ProtectionP1-PC6-1PC6 Child LabourPercentage of surveyed communities who indictate the involvement of children in worst forms of child labourWorst form of child labour is a term defined in the ILO convention no. 182. It must be prohibited for all people under the age of 18 yrs and includes the following: (i) all forms of slavery and practices similar to slavery; (ii) using, offering, procuring a child for prostitution, production of pornographie or for pornographic performance; (iii) using, procuring, offering a child for illicit activities; (iv) hazardous work CommunityPercentage# of surveyed communities# of surveyed communities who have reported involvement of children in worst forms of child labourAge / Sex; In phase 4 disaggregate by type of labourYesBaseline, OutcomeNoA CPRA is recommended for collecting this indicator before and after the responseChild Protection Rapid Assessment (CPRA)C1 Community engagement and self-empowerment, C3 Protection and services monitoring and coordination, E1 Access and Learning Environment, F1 Food Assistance, F2 Livelihood Assistance, F3 Food Access, F4 Income Access, H1 General clinical services & essential trauma care, H2 Child health, H4 Sexual and Reproductive Health, H5 Non communicable diseases and mental health, H6 Environmental Health, P2 (PG) Gender-Based Violence, P3 (PL) Housing Land and Property, P4 (PM) Mine Action, P5 Vulnerability, P6 Displacement and Return, P7 Documentation, R1 Economic Recovery and Livelihoods, R2 Basic Infrastructure Restoration, S1.2 Assistance, S2.1 Access, S3.1 Access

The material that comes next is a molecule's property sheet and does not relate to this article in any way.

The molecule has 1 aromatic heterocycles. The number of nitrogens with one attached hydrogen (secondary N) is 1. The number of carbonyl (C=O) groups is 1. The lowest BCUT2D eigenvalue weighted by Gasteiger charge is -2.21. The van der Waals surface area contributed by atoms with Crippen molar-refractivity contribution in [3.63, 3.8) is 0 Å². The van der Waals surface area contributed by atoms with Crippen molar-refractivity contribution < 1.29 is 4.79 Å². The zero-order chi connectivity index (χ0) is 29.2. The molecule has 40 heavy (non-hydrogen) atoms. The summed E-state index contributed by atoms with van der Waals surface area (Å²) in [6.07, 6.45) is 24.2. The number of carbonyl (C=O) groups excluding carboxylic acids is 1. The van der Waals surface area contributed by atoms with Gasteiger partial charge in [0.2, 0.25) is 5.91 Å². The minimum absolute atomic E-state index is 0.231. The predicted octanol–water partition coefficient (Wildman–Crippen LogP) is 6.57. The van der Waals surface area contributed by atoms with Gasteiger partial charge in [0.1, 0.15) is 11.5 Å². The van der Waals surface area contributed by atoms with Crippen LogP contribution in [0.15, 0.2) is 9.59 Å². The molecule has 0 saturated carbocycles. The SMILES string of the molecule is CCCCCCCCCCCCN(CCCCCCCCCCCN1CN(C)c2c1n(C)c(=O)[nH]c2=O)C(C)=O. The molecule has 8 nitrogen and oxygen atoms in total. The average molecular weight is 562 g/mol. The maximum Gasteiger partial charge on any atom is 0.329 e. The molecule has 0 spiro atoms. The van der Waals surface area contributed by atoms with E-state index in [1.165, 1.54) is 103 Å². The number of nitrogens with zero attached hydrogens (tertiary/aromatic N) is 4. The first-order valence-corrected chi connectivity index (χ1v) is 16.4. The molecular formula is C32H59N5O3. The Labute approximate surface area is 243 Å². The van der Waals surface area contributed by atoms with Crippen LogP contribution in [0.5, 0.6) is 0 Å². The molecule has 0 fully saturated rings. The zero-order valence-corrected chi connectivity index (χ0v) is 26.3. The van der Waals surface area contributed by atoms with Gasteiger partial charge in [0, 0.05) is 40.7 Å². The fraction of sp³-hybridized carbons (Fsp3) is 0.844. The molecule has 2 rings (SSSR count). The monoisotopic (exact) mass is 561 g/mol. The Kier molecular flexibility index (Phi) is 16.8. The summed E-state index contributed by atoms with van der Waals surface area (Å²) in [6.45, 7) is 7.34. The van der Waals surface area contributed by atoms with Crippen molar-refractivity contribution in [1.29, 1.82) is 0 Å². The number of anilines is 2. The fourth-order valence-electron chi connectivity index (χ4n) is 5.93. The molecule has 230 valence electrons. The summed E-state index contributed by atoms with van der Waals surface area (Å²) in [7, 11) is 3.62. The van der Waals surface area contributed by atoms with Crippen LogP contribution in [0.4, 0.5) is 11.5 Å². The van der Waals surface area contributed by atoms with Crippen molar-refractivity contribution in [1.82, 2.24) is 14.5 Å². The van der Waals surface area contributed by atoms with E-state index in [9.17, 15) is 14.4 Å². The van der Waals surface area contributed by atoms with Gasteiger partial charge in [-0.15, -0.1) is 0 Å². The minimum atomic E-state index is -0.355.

ProtectionP1-PC6-2PC6 Child LabourPercentage of surveyed community members are aware of the danger and consequences of the Worst Forms of Child LabourWorst form of child labour is a term defined in the ILO convention no. 182. It must be prohibited for all people under the age of 18 yrs and includes the following: (i) all forms of slavery and practices similar to slavery; (ii) using, offering, procuring a child for prostitution, production of pornographie or for pornographic performance; (iii) using, procuring, offering a child for illicit activities; (iv) hazardous work; Depending on the country context this indicator should specify which forms of child labour are meant to be assessed and the knowledge thereof by the community CommunityPercentage# of surveyed communities# of communities that are aware of the danger and consequences of the Worst Forms of Child LabourGeography, role of community member interviewedNoOutputYes0.8This indicator is linked to information campaigns and awareness raising efforts.SurveyC1 Community engagement and self-empowerment, C3 Protection and services monitoring and coordination, E1 Access and Learning Environment, E2 Teaching and Learning, F1 Food Assistance, F2 Livelihood Assistance, F3 Food Access, F4 Income Access, H1 General clinical services & essential trauma care, H2 Child health, H4 Sexual and Reproductive Health, H5 Non communicable diseases and mental health, H6 Environmental Health, P2 (PG) Gender-Based Violence, P3 (PL) Housing Land and Property, P4 (PM) Mine Action, P5 Vulnerability, P6 Displacement and Return, P7 Documentation, R1 Economic Recovery and Livelihoods, R2 Basic Infrastructure Restoration, S1.2 Assistance, S2.1 Access, S3.1 Access